Most Un-Improved: Distance 2011

Last time we looked at some skiers who made some big jumps on the WC circuit this past season, so now it’s time to look at some folks who saw big slides in the other direction. Since there are many different ways to measure performance, I’m using a combination several metrics. The methodology is the same as before, so you can go back to that post to read about the technical details.

I do want to remind you, though, that there are generally three ways your results can drop off: you could have fewer top results, you could have more bad results, or all of your results could generally drop.

Here are the twelve men and women (in order, left to right, top to bottom) who saw the largest declines last season over 2009-2010:

Don’t be fooled by these graphs, which show only one of the several metrics that went into this list. Their median result here (blue line) may not look like it dropped much, but that usually means some other measure showed a strong drop (fewer top results, etc.). Also, as I mentioned in my previous post, I’ve adjusted for the overall quality of the skier, so a drop from 5th to 10th is considered roughly equivalent to a drop from 20th to 40th.

George Grey had a career season in 2009-2010, so even an average season would be a drop-off as a follow-up. Piller Cottrer had a somewhat disappointing season, mainly via a drop in top results, so he seems to be popping the occasional great race less frequently. But the lower bound on his racing hasn’t really dropped much. Vincent Vittoz (who is retiring) was in a similar situation, where his worst/typical result hasn’t dropped off all that much, but he had many fewer really good races.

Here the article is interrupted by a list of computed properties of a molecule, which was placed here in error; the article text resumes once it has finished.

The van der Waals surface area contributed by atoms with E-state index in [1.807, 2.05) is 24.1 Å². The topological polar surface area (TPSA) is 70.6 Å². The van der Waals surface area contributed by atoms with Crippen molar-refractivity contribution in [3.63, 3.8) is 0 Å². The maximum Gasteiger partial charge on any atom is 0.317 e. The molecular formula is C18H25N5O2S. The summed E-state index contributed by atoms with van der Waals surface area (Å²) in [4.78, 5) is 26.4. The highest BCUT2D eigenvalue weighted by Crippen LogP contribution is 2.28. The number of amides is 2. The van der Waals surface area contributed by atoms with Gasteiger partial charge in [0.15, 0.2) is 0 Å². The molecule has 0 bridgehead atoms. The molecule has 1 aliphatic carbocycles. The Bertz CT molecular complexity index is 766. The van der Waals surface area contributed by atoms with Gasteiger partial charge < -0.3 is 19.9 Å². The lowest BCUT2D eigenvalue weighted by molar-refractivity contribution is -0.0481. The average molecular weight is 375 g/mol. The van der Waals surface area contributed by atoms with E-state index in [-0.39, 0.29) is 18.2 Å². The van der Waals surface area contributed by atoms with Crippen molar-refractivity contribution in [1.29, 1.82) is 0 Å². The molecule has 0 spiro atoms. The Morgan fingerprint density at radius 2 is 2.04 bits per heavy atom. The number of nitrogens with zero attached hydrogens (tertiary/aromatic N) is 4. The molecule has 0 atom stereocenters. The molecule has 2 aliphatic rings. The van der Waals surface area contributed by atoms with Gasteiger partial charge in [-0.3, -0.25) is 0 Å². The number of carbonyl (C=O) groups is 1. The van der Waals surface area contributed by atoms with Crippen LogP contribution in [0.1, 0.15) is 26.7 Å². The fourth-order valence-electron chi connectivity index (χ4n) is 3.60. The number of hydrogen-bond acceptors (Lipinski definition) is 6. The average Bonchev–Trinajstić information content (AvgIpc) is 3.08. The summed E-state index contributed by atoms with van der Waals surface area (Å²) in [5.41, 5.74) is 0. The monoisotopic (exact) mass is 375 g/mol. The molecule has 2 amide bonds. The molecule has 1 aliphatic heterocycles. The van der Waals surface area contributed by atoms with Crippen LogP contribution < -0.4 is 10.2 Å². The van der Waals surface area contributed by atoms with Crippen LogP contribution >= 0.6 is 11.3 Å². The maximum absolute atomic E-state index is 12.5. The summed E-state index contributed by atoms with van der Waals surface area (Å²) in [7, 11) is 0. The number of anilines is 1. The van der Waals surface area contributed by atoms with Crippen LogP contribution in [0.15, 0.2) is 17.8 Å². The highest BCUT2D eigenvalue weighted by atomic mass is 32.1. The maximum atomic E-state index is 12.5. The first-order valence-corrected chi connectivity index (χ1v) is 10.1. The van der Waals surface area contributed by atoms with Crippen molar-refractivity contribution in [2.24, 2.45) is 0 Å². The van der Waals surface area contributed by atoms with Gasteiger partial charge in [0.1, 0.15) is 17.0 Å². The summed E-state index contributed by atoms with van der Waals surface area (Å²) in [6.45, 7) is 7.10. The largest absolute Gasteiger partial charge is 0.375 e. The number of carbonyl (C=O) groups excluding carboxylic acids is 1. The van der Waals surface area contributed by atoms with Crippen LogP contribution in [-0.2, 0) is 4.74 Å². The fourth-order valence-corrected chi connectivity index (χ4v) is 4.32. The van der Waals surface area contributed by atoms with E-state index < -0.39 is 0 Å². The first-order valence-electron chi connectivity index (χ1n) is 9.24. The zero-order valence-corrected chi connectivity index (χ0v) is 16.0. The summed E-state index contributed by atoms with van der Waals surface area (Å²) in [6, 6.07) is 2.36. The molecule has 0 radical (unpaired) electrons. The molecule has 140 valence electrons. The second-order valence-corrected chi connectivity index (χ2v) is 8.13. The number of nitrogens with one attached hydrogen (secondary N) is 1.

Toni Livers and Remo Fischer, on the other hand, saw most of their results fall off this season almost across the board.

Towards the end of this list, it may look like Johan Olsson and Axel Teichmann are sort of marginal inclusions on this list. But this is just one measure, and if you look closely, you’ll see that each of them had fewer results in the ‘good’ zone, below -1 or so. And if you just look at their results by rank, it’s fairly obvious that they struggled a bit this year. Olsson had 6 top ten results last year, but only three this year and all of those were 10th. Similarly, Teichmann had 10 top ten results last season, but only three this year (and one of those was a 10th).

Related posts:

  1. Most Improved: Distance 2011
  2. Most Improved: Men’s Sprint
  3. Most Improved: Women’s Distance
  4. Most Improved: Women’s Sprint
  5. Most Unimproved Women: Distance

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Comments

2 Responses to “Most Un-Improved: Distance 2011”
  1. Great stuff, again (and as usual). I’m surprised to see Petra on the women’s list, since she did win the sprint WC this year, but thinking about her season, I recall that she didn’t have many good distance races.

    Is it possible to correlate the most/least improved lists with athletes’ ages? No pattern jumps out at me, but some of the declining athletes were/are among the oldest on the circuit (Vittoz, Teichmann). Then again, some of the improving athletes were, too (Muranen).

    • Joran says:

      Re: Petra – Yeah, this methodology will specifically compare people to how they did last season. So for instance, it’s very likely that Bjørgen will make this list next year simply because it’s unlikely that she’ll be able to repeat such a dominant season. (Of course, maybe not…)

      I’ll go back and look at ages and see if anything pops out…

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